3. Largely that even w a heavily D legislature, he was able to get some cuts…for a while. That plus he’s a policy wonk, and some of his wonking happens to work in a libertarian direction, plus he made enemies with the GOP nationally re the drug war while earning their respect. He’s a maverick! There must be something to that!

          20-30 yrs. ago all it took to get heavy consider’n from organized libertarians was to be against some facets of the wars on drugs. It was such a rare thing for pols to deviate from the consensus on that it was weighted very heavily in the eyes of libertarians. Still is today, except that what was cutting edge then isn’t any more (because of progress re pot & OTC syringes), which means that very soon it becomes an extreme outlier position again, because who’s going to advocate anything more than possibly loosening up on painkiller prescribing?

    1. You fucked Link!

        1. What a great movie

    2. Insufficiently precise URL. But then this happened.

  15. Is there no evil men will not do?

    FiveThirtyEight finds column inches with one of the most pointless articles ever.

    1. Are men sabotaging youtube dislikes on the Ghostbusters trailer?

    2. He says sex and the city is aimed at women. Does he have a cite for that?

    3. That article made my menstrual cramps start

    4. Now, if men didn’t feel compelled to crap on shows that plainly aren’t aimed at them, this might not be a problem.

      So the crux of it is that some viewers don’t deserve a voice because they turn out in a higher proportion.

      Okay, thanks, Walt.

    5. So, we need government intervention in IMDB, right? Only reviewers who match the target demographic can review.

      Frankly, I’m just surprised that men rated Sex and the City a 5.8. Way too fucking high.

      Zero point zero.

  16. OK OK OK

    I got it. Government is a necessary Evil.

    Nevertheless, we don’t need to tax everyone to pay for it.
    People can pay for the services they need.
    And, instead of taxes, people can voluntarily give money towards those that can’t afford government service.
    You know, charity.

    1. Alice Bowie (is back)|5.18.16 @ 10:09PM|#
      “OK OK OK
      I got it. Government is a necessary Evil.
      Nevertheless, we don’t need to tax everyone to pay for it.”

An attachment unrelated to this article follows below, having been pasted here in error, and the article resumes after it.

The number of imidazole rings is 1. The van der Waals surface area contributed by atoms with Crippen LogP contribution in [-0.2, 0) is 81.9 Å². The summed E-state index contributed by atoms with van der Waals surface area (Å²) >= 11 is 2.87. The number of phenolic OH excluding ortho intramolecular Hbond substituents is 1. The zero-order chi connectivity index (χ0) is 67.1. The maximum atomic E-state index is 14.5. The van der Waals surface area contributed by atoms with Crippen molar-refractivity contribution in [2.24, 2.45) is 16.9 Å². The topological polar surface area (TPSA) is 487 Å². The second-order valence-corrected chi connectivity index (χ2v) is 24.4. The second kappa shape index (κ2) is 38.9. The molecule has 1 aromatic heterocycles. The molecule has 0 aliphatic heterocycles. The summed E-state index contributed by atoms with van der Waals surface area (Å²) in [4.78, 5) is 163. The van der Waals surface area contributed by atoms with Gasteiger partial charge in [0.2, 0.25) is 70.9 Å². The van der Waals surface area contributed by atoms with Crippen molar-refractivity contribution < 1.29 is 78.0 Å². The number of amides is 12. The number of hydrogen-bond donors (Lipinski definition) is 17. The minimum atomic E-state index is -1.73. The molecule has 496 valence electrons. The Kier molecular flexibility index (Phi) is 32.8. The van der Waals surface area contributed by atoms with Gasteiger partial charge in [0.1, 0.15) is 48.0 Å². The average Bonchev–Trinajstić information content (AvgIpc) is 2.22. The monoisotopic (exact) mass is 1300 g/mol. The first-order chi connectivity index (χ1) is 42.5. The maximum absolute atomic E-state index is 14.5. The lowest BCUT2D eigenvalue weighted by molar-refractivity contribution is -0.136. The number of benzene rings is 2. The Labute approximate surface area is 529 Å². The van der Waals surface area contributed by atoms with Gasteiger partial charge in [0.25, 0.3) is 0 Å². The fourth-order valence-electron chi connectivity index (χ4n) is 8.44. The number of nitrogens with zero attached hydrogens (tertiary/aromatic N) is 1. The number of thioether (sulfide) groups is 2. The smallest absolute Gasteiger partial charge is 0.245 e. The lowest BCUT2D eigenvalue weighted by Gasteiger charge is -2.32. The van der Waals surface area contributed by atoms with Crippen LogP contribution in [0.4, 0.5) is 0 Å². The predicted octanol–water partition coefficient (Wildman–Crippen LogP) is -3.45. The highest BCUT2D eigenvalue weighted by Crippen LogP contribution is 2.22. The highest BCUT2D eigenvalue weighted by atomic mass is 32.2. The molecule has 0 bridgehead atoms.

Once again, Alice proves himself incapable of understanding simple concepts.
      Now, this could be willful ignorance, in that (like commie kid) Alice does understand, but then, in a warped attempt at cleverness, feigns not to.
      But given Alice’s record, even that elver of stupidity is doubtful; it seems Alice is just fucking stupid.

      1. Sevo, have u been using too much aderall. You appear to have no serotonin left.

        Lighten up !!!

        Besides, don’t you believe “All taxation is Theft”?

        If so, why not eliminate taxes and have government funded by fees and charitable contributions ?

        1. Still too much government.

          Drowning it in the bathtub was too charitable. Crushing like a roach is better.

        2. Alice Bowie (is back)|5.18.16 @ 10:30PM|#
          “Sevo, have u been using too much aderall. You appear to have no serotonin left.
          Lighten up !!!”

          Alice!!! You’re full of shit!!! And for a second opinion, stupid, besides!!!

  17. Ya’ll want a libertarian with ballz and who can speak? I hope this guy doesn’t scare you too much. Apparently, he’s too crazy to be welcomed in polite libertarians circles.

    Adam Kokesh

    1. I like him, but his speaking style is like 100 full throttle at all times based on that speech. Need to build to it.

      1. He is pretty high energy.

        1. He would have been a hero in 1770, now he’s a crazy. I personally really like the guy, always have.

          1. And we have to have someone like that in the libertarian party, not everyone can be the calm and compromising Rand Paul. We need Kokesh, we actually need thousands of him.

            1. Rand Paul’s Samuel Adams?

    2. No.

      He sounds fine on a few things, then he goes full retard.

      I think the way he was arrested for his gun-right antics was horrible, and i think he should be defended from certain criticism in the “extremism in defense of liberty”-type way… but otherwise? i can’t stand to hear the guy talk. Adam vs the World was not a good look.

      1. There were a few derp points to me about consumerism and such.